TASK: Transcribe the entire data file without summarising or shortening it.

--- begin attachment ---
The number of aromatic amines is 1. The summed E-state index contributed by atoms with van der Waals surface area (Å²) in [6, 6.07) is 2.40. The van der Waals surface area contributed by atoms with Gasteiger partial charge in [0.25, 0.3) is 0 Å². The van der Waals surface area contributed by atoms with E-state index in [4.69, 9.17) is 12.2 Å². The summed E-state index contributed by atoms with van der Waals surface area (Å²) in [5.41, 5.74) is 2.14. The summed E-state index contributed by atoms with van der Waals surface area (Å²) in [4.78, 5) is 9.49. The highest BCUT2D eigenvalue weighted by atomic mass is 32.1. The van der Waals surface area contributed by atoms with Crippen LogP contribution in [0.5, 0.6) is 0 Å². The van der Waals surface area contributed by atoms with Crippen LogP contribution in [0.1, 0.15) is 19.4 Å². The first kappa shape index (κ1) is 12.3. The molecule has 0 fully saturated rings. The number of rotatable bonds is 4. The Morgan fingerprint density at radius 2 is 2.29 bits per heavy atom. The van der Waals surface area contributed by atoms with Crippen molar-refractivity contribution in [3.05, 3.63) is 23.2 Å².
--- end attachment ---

The number of aromatic amines is 1. The summed E-state index contributed by atoms with van der Waals surface area (Å²) in [6, 6.07) is 2.40. The van der Waals surface area contributed by atoms with Gasteiger partial charge in [0.25, 0.3) is 0 Å². The van der Waals surface area contributed by atoms with E-state index in [4.69, 9.17) is 12.2 Å². The summed E-state index contributed by atoms with van der Waals surface area (Å²) in [5.41, 5.74) is 2.14. The summed E-state index contributed by atoms with van der Waals surface area (Å²) in [4.78, 5) is 9.49. The highest BCUT2D eigenvalue weighted by atomic mass is 32.1. The van der Waals surface area contributed by atoms with Crippen LogP contribution in [0.5, 0.6) is 0 Å². The van der Waals surface area contributed by atoms with Crippen LogP contribution in [0.1, 0.15) is 19.4 Å². The first kappa shape index (κ1) is 12.3. The molecule has 0 fully saturated rings. The number of rotatable bonds is 4. The Morgan fingerprint density at radius 2 is 2.29 bits per heavy atom. The van der Waals surface area contributed by atoms with Crippen molar-refractivity contribution in [3.05, 3.63) is 23.2 Å².